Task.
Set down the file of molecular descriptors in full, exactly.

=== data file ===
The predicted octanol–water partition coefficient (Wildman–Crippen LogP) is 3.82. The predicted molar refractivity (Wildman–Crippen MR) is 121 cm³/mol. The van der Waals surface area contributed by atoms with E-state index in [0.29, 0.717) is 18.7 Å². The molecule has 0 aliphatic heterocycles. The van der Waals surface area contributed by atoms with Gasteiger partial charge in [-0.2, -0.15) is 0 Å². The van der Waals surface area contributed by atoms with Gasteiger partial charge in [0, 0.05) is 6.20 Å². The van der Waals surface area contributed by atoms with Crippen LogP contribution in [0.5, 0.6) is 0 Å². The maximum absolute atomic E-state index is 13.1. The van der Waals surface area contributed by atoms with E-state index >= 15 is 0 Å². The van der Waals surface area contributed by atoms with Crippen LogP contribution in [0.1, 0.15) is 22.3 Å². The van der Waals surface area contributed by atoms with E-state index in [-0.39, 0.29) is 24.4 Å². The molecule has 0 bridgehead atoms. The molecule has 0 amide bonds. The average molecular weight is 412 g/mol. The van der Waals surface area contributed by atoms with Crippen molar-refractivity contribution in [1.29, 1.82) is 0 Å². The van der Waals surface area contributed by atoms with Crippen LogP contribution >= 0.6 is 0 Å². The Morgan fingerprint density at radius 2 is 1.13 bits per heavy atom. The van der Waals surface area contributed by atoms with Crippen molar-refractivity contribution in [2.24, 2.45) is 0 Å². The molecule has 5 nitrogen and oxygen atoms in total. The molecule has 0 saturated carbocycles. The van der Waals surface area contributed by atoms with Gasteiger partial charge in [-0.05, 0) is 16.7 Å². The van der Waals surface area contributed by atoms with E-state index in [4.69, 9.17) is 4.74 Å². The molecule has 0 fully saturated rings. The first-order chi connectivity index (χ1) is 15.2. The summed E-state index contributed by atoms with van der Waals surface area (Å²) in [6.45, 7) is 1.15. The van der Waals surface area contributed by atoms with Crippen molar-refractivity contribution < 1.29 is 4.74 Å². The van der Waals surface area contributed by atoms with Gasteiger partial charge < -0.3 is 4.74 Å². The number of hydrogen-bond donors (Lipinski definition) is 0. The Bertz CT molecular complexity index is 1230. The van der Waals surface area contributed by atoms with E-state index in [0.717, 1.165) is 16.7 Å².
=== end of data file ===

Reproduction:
The predicted octanol–water partition coefficient (Wildman–Crippen LogP) is 3.82. The predicted molar refractivity (Wildman–Crippen MR) is 121 cm³/mol. The van der Waals surface area contributed by atoms with E-state index in [0.29, 0.717) is 18.7 Å². The molecule has 0 aliphatic heterocycles. The van der Waals surface area contributed by atoms with Gasteiger partial charge in [-0.2, -0.15) is 0 Å². The van der Waals surface area contributed by atoms with Gasteiger partial charge in [0, 0.05) is 6.20 Å². The van der Waals surface area contributed by atoms with Crippen LogP contribution in [0.5, 0.6) is 0 Å². The maximum absolute atomic E-state index is 13.1. The van der Waals surface area contributed by atoms with E-state index >= 15 is 0 Å². The van der Waals surface area contributed by atoms with Crippen LogP contribution in [0.1, 0.15) is 22.3 Å². The van der Waals surface area contributed by atoms with E-state index in [-0.39, 0.29) is 24.4 Å². The molecule has 0 bridgehead atoms. The molecule has 0 amide bonds. The average molecular weight is 412 g/mol. The van der Waals surface area contributed by atoms with Crippen molar-refractivity contribution in [1.29, 1.82) is 0 Å². The van der Waals surface area contributed by atoms with Crippen LogP contribution >= 0.6 is 0 Å². The Morgan fingerprint density at radius 2 is 1.13 bits per heavy atom. The van der Waals surface area contributed by atoms with Crippen molar-refractivity contribution in [2.24, 2.45) is 0 Å². The molecule has 5 nitrogen and oxygen atoms in total. The molecule has 0 saturated carbocycles. The van der Waals surface area contributed by atoms with Gasteiger partial charge in [-0.05, 0) is 16.7 Å². The van der Waals surface area contributed by atoms with E-state index in [4.69, 9.17) is 4.74 Å². The molecule has 0 fully saturated rings. The first-order chi connectivity index (χ1) is 15.2. The summed E-state index contributed by atoms with van der Waals surface area (Å²) in [6.45, 7) is 1.15. The van der Waals surface area contributed by atoms with Crippen molar-refractivity contribution < 1.29 is 4.74 Å². The van der Waals surface area contributed by atoms with Gasteiger partial charge < -0.3 is 4.74 Å². The number of hydrogen-bond donors (Lipinski definition) is 0. The Bertz CT molecular complexity index is 1230. The van der Waals surface area contributed by atoms with E-state index in [0.717, 1.165) is 16.7 Å².